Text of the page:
In an Election Year, Time to Talk Energy
Posted May 16, 2012
Just a thought, but how great would it be if one of this fall’s presidential debates focused solely on energy issues?
Past presidential debates have discussed the economy and jobs, national security and foreign policy, and of course all of those are important. Yet, when you think about it, energy is the nexus where all come together.
Energy runs our economy, literally, and the quest for it supports millions of jobs and could create hundreds of thousands more. Our need for reliable, affordable energy figures prominently in national security and foreign policy decisions. An America that meets most or all of its energy needs here at home would be safer, its prosperity less vulnerable to geo-political developments.
So, when the people who decide the topics for this year’s presidential debates get together, maybe they might consider devoting one evening for a thorough energy discussion. Exelon’s James Connaughton, former senior energy and environmental policy advisor in the Bush administration, talking this week about energy as an election-year issue:
“This is the first election in a long time where energy is in the top five list – not surprisingly because of the immediate connection to jobs and economic growth. In the past, when jobs and economic growth weren’t at the forefront, maybe we weren’t thinking about energy so much. But I’m amazed – both the Obama campaign and the Romney campaign, they’re spending a lot of time talking about energy and visions of energy.”
There’s plenty to talk about. This week API presented a series of platform recommendations to the two political parties that get to the heart of what America’s energy future could look like. The planks:
Greater domestic resource access
- Open the eastern Gulf of Mexico and the Atlantic and Pacific outer continental shelves for energy exploration and development, where more than 100 billion barrels of oil and nearly 480 trillion cubic feet of natural gas are believed to exist. Currently, 87 percent of our offshore areas are closed to exploration and development:
- Open a small portion of the Arctic National Wildlife Refuge and parts of the Rocky Mountains to development, while lifting the drilling moratorium in New York.
Common Sense Regulation
- Build a federal regulatory structure that’s transparent, open to input from all stakeholders and bases rules on sound science.
- Develop a rule-making process that’s based on legitimate cost-benefit analysis and implementation timelines that consider economic impacts and resource availability.
- Adopt an approach that accounts for the cumulative effect of multiple regulations, avoids unnecessary duplication and provides regulatory certainty.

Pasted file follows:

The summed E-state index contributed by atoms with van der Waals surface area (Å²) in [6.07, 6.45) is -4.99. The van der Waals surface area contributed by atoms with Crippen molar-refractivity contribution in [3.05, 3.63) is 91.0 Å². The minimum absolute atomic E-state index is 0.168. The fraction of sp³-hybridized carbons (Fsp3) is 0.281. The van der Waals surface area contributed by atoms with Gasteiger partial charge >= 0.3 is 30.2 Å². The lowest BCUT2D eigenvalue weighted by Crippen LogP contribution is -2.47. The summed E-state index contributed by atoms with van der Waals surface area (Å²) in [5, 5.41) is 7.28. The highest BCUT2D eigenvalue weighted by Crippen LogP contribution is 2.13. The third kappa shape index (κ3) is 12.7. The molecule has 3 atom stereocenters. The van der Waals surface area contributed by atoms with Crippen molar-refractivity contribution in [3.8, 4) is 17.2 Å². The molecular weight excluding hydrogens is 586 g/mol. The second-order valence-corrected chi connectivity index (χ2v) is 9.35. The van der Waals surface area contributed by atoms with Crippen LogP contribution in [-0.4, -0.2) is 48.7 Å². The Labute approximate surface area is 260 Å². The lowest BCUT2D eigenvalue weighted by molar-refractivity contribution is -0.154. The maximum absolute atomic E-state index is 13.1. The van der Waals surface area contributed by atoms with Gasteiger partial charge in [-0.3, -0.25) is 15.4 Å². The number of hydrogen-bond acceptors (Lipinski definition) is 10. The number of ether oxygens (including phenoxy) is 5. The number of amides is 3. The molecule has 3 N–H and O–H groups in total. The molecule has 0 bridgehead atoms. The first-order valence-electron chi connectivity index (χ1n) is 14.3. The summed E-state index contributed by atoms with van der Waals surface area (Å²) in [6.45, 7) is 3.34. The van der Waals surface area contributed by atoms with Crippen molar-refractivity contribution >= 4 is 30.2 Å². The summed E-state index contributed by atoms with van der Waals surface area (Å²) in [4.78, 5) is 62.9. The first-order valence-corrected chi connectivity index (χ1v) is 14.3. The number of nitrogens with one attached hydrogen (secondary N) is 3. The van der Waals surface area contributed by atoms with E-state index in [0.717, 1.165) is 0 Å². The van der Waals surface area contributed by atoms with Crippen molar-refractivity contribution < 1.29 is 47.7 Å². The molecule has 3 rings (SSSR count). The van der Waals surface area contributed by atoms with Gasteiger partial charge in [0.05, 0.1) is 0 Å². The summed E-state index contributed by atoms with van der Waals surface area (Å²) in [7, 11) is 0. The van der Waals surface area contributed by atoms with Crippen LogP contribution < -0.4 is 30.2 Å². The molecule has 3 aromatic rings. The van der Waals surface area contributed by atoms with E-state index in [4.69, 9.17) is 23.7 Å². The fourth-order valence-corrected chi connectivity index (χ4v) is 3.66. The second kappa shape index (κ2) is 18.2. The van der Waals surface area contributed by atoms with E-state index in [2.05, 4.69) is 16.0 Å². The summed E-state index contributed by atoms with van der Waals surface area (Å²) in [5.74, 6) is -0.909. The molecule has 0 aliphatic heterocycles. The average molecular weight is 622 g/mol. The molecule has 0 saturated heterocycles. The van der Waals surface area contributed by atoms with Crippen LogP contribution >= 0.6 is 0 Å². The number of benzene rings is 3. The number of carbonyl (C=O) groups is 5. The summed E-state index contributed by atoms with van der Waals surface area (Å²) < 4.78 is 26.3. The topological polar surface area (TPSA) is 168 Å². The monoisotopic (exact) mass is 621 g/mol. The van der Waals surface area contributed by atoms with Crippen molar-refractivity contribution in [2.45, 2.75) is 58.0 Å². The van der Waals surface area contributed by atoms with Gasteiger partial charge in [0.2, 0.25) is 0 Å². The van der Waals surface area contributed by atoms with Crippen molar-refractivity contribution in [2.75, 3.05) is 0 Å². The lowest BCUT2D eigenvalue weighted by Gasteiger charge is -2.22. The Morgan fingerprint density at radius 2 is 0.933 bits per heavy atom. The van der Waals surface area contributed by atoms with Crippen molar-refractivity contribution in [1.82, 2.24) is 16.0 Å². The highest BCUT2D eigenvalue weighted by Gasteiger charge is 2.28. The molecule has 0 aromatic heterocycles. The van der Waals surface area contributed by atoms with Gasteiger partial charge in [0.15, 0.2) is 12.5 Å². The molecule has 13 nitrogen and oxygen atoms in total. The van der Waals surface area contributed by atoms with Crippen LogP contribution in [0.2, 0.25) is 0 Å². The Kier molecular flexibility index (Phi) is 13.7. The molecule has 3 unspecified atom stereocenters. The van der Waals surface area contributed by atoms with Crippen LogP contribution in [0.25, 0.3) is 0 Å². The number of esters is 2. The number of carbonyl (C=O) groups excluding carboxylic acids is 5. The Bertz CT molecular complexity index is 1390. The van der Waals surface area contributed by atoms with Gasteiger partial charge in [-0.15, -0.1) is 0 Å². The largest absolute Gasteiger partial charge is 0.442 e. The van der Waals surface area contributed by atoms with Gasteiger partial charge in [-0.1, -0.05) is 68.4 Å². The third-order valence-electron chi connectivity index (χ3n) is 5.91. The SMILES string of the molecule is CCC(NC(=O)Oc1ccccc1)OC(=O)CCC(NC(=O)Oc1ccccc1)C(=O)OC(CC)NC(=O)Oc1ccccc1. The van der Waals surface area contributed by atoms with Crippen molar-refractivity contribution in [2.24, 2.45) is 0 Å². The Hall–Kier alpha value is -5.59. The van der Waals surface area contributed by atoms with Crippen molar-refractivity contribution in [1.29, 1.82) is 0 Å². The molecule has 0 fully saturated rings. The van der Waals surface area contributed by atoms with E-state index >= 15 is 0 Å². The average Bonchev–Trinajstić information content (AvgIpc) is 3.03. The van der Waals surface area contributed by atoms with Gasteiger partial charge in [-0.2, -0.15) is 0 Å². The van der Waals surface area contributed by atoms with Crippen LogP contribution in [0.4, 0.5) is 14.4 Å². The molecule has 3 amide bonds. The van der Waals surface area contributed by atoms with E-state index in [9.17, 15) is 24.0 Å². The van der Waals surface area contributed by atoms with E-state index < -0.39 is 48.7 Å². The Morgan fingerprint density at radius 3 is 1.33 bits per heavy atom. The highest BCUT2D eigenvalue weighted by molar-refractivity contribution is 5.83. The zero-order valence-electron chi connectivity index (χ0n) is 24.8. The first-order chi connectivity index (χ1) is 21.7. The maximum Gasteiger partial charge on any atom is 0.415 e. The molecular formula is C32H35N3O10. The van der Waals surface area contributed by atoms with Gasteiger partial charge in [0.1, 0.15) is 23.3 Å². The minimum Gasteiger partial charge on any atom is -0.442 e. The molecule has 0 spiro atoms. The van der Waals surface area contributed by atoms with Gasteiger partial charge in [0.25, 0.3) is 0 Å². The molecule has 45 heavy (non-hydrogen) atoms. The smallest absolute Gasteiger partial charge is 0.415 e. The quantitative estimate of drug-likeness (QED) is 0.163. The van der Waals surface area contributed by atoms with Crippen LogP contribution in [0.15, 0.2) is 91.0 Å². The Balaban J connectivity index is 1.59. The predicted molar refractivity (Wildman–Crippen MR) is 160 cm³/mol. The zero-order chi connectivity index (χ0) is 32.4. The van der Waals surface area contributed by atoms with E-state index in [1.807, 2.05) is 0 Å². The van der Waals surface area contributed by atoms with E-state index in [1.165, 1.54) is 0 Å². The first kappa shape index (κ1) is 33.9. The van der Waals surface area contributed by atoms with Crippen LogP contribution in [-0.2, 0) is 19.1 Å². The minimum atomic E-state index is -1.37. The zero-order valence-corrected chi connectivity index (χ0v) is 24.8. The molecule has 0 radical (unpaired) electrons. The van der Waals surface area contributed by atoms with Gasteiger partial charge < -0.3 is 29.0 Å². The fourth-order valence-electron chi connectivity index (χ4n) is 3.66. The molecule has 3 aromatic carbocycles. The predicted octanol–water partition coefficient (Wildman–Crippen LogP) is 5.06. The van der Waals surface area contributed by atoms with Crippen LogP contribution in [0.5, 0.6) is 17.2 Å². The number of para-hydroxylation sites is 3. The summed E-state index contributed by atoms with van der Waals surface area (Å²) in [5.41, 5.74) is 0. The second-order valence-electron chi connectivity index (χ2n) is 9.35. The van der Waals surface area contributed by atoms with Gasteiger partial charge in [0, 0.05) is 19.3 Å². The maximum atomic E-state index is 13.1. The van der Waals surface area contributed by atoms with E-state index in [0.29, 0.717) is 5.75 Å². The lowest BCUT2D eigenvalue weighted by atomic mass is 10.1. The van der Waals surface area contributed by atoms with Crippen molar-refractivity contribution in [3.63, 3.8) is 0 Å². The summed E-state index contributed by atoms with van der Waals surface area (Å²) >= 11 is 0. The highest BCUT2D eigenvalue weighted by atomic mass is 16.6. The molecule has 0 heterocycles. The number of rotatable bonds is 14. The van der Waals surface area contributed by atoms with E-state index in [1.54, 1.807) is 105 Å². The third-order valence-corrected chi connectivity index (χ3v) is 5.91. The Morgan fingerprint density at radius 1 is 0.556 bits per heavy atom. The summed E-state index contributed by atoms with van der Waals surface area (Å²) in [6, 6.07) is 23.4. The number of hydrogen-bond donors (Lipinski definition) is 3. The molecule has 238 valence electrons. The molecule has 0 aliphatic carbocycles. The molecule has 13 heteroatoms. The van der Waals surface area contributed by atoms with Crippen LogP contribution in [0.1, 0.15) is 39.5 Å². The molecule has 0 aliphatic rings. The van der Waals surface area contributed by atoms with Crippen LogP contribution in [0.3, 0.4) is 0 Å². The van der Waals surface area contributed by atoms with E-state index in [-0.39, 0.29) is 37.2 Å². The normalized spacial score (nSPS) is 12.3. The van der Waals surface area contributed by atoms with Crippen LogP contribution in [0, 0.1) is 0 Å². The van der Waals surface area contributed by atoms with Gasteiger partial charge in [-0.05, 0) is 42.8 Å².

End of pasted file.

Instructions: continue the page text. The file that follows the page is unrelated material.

Efficiency and Timeliness in Permitting
- Approve the complete Keystone XL pipeline immediately.
- Create a federal permitting process that encourages investment in U.S. offshore projects.
- Increase federal lease sales and adopt pro-access processes to improve development on public lands.
As this chart shows, delays in government leasing and permitting are a contributor to the trend lines in oil and natural gas production in federal onshore and offshore areas:
Sustainable Energy Future
- Commit to market-based development of new energy sources (instead of government picking winners and losers through the tax code).
- End calls for special, punitive tax increases on the oil and natural gas industry.
API President and CEO Jack Gerard:
“A political and policy commitment to a developing our domestic oil and natural gas resources will provide not just energy security, but financial security for millions of Americans. … Through the Vote 4 Energy campaign, we have outlined our vision for a future where people and the economy benefit with hundreds of thousands of new jobs, increased investment in America and billions in new revenues for government while bolstering national security.”
About The Author
Mark Green joined API after a career in newspaper journalism, including 16 years as national editorial writer for The Oklahoman in the paper’s Washington bureau. Mark also was a reporter, copy editor and sports editor. He earned his journalism degree from the University of Oklahoma and master’s in journalism and public affairs from American University. He and his wife Pamela live in Occoquan, Va., where they enjoy their four grandchildren.
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